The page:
SINGLE-PLAYER LEVEL DESIGN IN HOMEFRONT
by Rob Donovan, Associate Level Designer
Designing the single-player levels for Homefront was a long journey fraught with peril. Over the course of development, through changes in focus, tone, and design, we managed to assemble a single-player game that we think marries our gameplay with our story and immerses the player into the world of an occupied America. And it’s fun, too!
In this article I’m going to talk about how the design of a level works with the tone of the game, how we make elements of the single-player game interesting and memorable, and what we do as level designers to separate Homefront from other games.
A DIFFERENT KIND OF SHOOTER
A single level of a game can be broken up into discrete sections, called encounters, which we tinker with and polish until we achieve the desired effect. In Homefront we wanted to avoid a “shooting gallery” in which the player simply went from one combat encounter to the next, mowing through waves of bad guys. We made a conscious effort to pace our levels with feelings of calm, impending dread, and a sense of loss. This meant having encounters that weren’t just about shooting enemies.
We talked at length about breaking up “massacre fatigue,” a term we coined for the never-ending parade of enemies to kill. In all first-person shooters you’re going to be shooting (it’s kind of the point), but in Homefront we wanted to give the act of firing a weapon a greater emotional meaning. By interspersing our combat with slower-paced areas, we hoped to make each individual battle more important and meaningful.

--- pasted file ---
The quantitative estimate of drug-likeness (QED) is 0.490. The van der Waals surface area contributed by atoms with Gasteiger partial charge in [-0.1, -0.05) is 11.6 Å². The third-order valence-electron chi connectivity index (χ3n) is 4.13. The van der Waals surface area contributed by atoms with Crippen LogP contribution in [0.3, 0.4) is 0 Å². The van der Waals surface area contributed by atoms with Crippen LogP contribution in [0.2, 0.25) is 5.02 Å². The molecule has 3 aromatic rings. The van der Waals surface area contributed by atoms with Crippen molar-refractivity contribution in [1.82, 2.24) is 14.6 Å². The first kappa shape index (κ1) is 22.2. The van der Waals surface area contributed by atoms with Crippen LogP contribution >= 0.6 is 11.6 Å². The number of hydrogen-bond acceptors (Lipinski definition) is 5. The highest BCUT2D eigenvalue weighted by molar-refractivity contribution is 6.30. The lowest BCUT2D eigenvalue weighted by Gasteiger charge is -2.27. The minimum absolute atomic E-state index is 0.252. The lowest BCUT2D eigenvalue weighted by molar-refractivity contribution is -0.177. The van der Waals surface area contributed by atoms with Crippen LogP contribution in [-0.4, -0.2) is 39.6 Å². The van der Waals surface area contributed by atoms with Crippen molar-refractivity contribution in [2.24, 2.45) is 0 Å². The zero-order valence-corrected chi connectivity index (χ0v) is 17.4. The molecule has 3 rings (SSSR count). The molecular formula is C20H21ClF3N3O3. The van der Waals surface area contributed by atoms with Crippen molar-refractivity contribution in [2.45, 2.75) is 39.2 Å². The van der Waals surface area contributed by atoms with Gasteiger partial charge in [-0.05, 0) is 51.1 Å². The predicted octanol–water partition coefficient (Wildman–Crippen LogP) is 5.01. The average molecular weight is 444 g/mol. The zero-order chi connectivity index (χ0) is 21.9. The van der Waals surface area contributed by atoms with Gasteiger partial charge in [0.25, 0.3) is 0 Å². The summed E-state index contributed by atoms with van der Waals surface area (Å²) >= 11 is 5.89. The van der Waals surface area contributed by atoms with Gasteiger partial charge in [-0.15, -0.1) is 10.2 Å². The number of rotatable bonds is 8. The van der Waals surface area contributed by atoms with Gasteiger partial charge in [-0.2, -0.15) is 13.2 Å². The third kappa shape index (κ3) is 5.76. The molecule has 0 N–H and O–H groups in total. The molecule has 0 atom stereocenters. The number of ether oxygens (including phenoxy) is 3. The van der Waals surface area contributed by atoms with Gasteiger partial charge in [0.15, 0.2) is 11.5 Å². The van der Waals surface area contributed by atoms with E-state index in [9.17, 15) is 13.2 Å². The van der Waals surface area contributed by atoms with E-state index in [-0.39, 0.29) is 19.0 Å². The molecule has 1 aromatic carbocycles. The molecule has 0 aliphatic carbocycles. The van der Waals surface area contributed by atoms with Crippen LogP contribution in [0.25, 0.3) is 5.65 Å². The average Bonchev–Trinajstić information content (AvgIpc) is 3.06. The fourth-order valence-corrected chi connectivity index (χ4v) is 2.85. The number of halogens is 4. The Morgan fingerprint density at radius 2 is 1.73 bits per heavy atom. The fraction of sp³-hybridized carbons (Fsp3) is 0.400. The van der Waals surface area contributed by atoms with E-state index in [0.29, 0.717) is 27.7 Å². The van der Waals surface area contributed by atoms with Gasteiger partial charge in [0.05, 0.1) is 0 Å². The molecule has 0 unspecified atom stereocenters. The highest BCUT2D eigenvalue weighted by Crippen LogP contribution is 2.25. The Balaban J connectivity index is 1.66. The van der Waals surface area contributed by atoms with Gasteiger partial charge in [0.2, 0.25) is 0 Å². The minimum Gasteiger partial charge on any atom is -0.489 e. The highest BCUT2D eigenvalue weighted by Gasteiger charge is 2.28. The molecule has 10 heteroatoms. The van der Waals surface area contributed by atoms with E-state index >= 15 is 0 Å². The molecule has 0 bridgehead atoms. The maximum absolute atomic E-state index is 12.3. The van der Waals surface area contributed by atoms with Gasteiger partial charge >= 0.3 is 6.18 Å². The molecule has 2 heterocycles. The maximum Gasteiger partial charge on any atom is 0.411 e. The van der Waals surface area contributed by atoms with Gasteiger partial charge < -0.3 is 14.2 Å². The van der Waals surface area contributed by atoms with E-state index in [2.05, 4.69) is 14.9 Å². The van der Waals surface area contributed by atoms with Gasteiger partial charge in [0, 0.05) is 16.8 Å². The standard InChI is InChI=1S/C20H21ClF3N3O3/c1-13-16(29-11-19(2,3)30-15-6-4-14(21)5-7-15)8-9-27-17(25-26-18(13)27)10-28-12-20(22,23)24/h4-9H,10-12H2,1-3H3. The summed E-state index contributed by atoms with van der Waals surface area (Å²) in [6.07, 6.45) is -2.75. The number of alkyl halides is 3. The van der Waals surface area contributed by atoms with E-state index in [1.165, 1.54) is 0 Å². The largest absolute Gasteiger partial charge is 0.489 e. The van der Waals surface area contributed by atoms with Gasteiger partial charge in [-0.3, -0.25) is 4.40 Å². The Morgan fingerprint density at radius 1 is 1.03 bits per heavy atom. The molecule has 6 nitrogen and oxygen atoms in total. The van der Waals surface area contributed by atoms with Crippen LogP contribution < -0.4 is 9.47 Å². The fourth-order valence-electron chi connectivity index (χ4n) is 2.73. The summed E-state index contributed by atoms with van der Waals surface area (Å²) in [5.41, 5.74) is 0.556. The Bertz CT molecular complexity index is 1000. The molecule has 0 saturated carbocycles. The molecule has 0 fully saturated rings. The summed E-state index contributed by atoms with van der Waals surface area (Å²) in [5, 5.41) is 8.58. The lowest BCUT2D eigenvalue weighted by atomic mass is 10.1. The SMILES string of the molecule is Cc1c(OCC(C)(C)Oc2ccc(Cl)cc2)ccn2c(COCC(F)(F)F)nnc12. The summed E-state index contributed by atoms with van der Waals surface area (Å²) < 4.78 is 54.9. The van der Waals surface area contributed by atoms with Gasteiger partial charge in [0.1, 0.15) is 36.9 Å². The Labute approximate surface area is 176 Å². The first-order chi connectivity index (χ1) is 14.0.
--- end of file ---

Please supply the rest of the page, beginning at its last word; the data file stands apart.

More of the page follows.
While many games use third-person cinematics to break up the combat sections and set the level’s pace, on Homefront we wanted to keep as much of the story as possible in the world. There are many sections of the game where the player is simply moving through a ruined space, which serves both to make the combat more exciting by providing contrast, and gives us an opportunity to tell a story within the world of the game, or to let our ally characters talk to each other like human beings.
Although we ended up cutting sections of the game that were only about getting from point A to point B as quickly as possible, we wanted to keep many areas where the player moves, on foot, to an important destination. Moving through a space grounds you in its world, and in Homefront we really wanted to put the player into the shoes of a Resistance fighter and let the player see what America has become in our fictional future.
We want people to remember Homefront when they’re done playing it. We want friends to be able to talk about sections of the game and reminisce about the experience. In the combat sections of the game, this often comes down to interesting and fresh scenarios that a player has never seen before. Having a shootout near the broken hulk of a downed plane, for instance, is something that we hope you remember.